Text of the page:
1.21The principal distinguishing feature of the contempt jurisdiction is that it is summary. This means contempt matters are dealt with by a judge alone, rather than a judge and jury, and sometimes by the judge immediately on the spot. The summary procedure allows prompt intervention because judges need to be able to control their courtrooms. Ordinary criminal processes were historically regarded as too slow and cumbersome to provide adequate protection for the administration of justice. Describing the summary procedure, McGrath J noted:46

[6] Under the summary procedure, there is no preliminary inquiry, committal procedure or requirement for an indictment. Historically the judge could take the initiative in the proceeding, determine the grounds of complaint, identify witnesses and inquire into what they had to say. The judge would then determine guilt or innocence and the sentence to be imposed. More recently, when out of court conduct is involved, contempt proceedings have been brought by a law officer, usually the Solicitor-General.

[7] Over the years, the summary process has come to include the safeguards normally available to accused persons to protect their rights with the exception of the right to trial by jury.

1.22Punitive measures for contempt of court were typically a fine or a sentence of imprisonment. At common law, there was no limit on the term of imprisonment that a judge might impose. It could be for any finite period determined by the judge or for an indeterminate period, ending only when the person held to be in contempt apologised and purged their contempt by complying with the relevant order of the court.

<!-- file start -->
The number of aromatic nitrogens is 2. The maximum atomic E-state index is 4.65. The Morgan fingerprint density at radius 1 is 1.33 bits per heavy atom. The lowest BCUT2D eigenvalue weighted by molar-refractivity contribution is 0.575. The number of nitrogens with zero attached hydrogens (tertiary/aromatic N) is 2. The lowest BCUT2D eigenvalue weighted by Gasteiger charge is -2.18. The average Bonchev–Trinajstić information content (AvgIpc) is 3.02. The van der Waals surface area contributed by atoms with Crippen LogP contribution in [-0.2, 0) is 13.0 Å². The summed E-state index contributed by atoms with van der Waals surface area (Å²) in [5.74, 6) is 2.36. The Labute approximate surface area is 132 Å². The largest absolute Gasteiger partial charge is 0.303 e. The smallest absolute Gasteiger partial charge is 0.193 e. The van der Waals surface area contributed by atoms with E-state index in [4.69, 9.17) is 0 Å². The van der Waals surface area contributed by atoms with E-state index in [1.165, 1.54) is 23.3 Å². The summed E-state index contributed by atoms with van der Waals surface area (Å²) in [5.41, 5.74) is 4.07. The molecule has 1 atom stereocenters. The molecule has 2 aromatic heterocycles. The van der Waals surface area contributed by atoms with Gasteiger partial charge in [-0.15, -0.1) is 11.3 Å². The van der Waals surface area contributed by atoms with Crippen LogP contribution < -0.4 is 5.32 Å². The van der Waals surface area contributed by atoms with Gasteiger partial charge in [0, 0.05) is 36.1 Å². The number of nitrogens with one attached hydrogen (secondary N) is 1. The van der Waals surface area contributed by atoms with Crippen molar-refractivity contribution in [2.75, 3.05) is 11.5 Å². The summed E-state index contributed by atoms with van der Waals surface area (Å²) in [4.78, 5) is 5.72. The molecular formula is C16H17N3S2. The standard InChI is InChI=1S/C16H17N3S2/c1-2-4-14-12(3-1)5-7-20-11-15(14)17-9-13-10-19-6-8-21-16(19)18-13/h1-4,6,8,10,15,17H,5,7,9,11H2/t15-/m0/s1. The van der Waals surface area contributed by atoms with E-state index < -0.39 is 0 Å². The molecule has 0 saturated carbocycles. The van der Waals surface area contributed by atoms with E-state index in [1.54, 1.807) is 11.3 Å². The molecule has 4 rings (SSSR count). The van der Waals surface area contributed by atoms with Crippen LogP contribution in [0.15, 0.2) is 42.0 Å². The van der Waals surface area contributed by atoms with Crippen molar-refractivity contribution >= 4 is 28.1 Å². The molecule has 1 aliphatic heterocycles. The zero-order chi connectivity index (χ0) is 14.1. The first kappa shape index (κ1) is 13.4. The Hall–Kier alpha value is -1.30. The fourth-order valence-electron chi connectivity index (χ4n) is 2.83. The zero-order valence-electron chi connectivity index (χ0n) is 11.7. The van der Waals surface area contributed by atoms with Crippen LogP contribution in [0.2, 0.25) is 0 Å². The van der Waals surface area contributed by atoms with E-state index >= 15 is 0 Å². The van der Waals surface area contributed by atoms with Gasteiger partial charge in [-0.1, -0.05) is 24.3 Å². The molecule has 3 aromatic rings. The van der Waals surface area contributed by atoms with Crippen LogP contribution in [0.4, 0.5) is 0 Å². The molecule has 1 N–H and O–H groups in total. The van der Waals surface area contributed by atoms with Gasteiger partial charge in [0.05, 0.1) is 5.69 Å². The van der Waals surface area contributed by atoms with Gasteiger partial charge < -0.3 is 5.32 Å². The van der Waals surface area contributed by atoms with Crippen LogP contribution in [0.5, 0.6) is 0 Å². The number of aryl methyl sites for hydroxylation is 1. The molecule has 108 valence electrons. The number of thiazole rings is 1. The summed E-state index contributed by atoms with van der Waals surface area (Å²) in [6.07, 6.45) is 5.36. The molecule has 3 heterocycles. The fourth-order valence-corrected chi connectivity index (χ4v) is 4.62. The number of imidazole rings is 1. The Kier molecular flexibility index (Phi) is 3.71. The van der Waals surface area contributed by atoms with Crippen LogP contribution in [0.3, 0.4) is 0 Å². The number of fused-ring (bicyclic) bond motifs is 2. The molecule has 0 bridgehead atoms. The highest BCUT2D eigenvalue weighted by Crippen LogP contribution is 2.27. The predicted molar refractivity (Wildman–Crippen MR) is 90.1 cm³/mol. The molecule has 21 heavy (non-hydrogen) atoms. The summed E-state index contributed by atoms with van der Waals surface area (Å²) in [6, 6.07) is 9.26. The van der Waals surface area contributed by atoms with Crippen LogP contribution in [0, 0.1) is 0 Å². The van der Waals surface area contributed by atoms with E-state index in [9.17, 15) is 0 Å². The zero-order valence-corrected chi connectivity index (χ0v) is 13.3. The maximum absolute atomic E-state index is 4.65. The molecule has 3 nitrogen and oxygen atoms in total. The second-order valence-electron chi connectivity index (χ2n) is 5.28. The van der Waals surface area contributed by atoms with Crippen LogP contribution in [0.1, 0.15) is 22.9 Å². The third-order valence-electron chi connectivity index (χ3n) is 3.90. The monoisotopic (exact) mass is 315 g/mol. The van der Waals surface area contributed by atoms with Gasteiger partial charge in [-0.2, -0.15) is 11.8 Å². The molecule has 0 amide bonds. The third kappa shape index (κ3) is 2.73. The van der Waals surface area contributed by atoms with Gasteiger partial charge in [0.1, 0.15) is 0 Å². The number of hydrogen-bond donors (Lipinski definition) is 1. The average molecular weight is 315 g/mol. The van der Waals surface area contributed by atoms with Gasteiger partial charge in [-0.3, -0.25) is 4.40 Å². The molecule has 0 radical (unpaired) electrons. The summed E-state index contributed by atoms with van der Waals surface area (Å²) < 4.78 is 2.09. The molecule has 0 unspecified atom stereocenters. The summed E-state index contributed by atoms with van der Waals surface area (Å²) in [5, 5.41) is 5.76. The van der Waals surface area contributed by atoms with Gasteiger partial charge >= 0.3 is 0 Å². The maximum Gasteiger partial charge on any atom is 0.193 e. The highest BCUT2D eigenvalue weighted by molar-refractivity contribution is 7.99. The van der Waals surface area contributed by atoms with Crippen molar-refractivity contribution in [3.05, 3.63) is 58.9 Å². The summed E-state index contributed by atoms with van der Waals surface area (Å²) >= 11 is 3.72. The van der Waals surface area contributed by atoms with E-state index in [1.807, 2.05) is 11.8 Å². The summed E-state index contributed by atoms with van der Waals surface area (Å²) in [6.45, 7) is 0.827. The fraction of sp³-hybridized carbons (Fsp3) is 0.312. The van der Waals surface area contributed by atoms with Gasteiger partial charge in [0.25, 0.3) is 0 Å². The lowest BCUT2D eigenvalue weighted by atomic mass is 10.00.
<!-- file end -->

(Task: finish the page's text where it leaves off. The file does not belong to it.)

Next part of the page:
1.23At common law there was no right of appeal in cases of criminal contempt, but that omission was rectified by legislative amendment.47
1.24Currently, because contempt is summary, the maximum penalty that may be imposed must be less than two years’ imprisonment.48 A person charged with an offence punishable by imprisonment of two years or more has a right under NZBORA to a jury trial.49

1.25Traditionally, forms of contempt were either criminal or civil, depending on their purpose. Conduct requiring punishment for undermining the administration of justice was criminal contempt, while civil contempt was reserved for situations involving enforcement of compliance with a court order or judgment in a civil action. As discussed in chapter 7, that distinction is less relevant today.